Commerce, not crime, keeps Arundel Mills busy

2,500 calls to police, firefighters in 1 year

November 23, 2001|By Laura Barnhardt | Laura Barnhardt,SUN STAFF

Arundel Mills developers predicted their 1.3 million-square-foot mega-mall would become the state's biggest tourist attraction when it opened a year ago in time for the Thanksgiving shopping rush.

Anne Arundel County public safety officials predicted that the entertainment-shopping complex in Hanover would generate as many emergency calls as an entire town.

A year later, it looks as if they were right.

County police and firefighters were dispatched to Arundel Mills more than 2,500 times in the past year, as 14 million people flocked to the state's newest and largest shopping mall.

"We knew there were going to be some issues with disorderly conduct and some shoplifting," said police Capt. Athena M. Baker. "But when you look at the size of it and the number of businesses there, it's pretty normal."

Officers checked 784 burglary alarms, investigated 558 thefts and responded to 238 car accidents, reports show. Firefighters and paramedics handled 281 calls - most of them medical emergencies, according to 911 records. Other calls included reports of credit card fraud or suspicious people in parking areas.

"Malls really can be like small cities," said Anne Arundel County Fire Division Chief John M. Scholz. "There can easily be 40,000 to 50,000 people inside at one time. They're going to need service."

From a public safety perspective, one key statistic was the number of major crimes at Arundel Mills in its first year. Police investigated two rapes, five burglaries, six robberies, 13 assaults and 21 car thefts on mall property - less than 2 percent of the total calls.

"It's not an unsafe place to shop," Baker said. "It's much more likely that the businesses will be victims than shoppers will be."

Police say it's important to note that not all reported crimes were substantiated. A teen-ager who said he was stabbed at Arundel Mills later told detectives he said the incident occurred at the mall because that was the only place his parents allowed him to go by himself. And officials say quite a few cars reported stolen ended up lost in the vast parking area.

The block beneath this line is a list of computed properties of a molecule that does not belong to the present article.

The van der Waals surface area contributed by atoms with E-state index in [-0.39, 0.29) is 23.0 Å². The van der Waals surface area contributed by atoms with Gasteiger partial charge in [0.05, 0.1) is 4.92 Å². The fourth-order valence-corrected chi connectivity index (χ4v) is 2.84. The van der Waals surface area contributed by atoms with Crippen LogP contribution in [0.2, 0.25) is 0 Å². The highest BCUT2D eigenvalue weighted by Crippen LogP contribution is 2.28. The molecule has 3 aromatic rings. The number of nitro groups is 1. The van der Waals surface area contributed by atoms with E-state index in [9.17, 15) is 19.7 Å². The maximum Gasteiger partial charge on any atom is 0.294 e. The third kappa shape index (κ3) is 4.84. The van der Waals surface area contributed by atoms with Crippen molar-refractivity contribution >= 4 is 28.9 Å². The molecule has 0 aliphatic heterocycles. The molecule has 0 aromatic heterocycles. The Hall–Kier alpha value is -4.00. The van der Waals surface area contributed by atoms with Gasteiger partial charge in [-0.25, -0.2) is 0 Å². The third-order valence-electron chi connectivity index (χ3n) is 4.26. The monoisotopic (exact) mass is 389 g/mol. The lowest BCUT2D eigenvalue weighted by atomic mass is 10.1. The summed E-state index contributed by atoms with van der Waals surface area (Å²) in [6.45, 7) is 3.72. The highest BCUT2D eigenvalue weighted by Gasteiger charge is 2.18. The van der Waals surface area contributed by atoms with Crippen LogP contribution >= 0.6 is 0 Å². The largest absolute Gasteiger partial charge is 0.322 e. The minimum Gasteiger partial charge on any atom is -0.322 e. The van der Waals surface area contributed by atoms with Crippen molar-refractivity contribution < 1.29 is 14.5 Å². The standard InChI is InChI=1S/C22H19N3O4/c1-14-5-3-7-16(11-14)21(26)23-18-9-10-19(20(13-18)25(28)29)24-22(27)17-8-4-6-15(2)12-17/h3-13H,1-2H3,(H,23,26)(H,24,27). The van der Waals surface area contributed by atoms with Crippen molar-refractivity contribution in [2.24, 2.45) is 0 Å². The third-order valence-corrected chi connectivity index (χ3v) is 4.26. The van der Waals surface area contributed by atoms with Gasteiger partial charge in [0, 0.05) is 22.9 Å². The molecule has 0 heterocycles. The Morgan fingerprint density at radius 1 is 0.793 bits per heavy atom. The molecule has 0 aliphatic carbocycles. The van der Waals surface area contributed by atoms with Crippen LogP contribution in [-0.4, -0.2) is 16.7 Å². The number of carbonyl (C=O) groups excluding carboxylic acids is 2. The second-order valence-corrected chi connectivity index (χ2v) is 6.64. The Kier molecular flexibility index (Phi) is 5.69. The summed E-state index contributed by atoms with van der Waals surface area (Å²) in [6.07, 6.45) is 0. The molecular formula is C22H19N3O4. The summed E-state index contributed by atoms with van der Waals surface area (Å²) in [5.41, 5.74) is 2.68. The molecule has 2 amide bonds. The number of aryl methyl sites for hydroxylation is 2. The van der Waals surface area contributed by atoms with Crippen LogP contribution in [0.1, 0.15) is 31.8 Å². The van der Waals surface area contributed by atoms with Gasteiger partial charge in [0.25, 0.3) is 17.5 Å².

Credit card fraud, shoplifting and other theft from stores were far more common than purse-snatchings and robberies, according to police records. And, police said, most assaults were reported at night as people left bars, restaurants and movies - not while the mall was open.

But one woman in Laurel, who reported being robbed at gunpoint on a recent Saturday in the mall parking lot, said security was lacking. She said a security guard didn't notice her when she tried to flag him down and didn't seem to make any attempt to find the man she says attacked her.

Arundel Mills General Manager Gene Condon said he's received no complaints from customers about safety and noted that in the Laurel woman's case, county police were on the scene within two minutes.

"Our security team is top-notch," said Condon. "We truly believe safety is tantamount to our success."

County police, who have at least one officer on patrol at Arundel Mills most of the day and night, say the mall's security force and surveillance system work well most of the time. "It's rare that there's a case where a suspect isn't caught on video," said county police Detective Stephen Brown.

Arundel Mills' surveillance system - which includes alarms and more than 80 cameras in the mall and in parking areas - also has helped officers and firefighters pinpoint the location of emergencies.

"It's not like an alarm that goes off in a house," Scholz said. "At Arundel Mills, you know exactly where the problem is. It's very sophisticated."

Considering the mall's size, Scholz said, the nearly 300 calls weren't out of line compared with other malls. In the past year, the Fire Department responded to 135 calls at Marley Station Mall in nearby Glen Burnie.

Police projections of 2,500 service calls were right on target, Baker said.

Last year on Black Friday, dozens of police and firefighters were stationed at Arundel Mills, fearing traffic jams would delay their response to emergencies.

But this year, officials said they aren't as concerned.

"Of course it's going to be crowded this year," Scholz said. "But now we know what we're dealing with."

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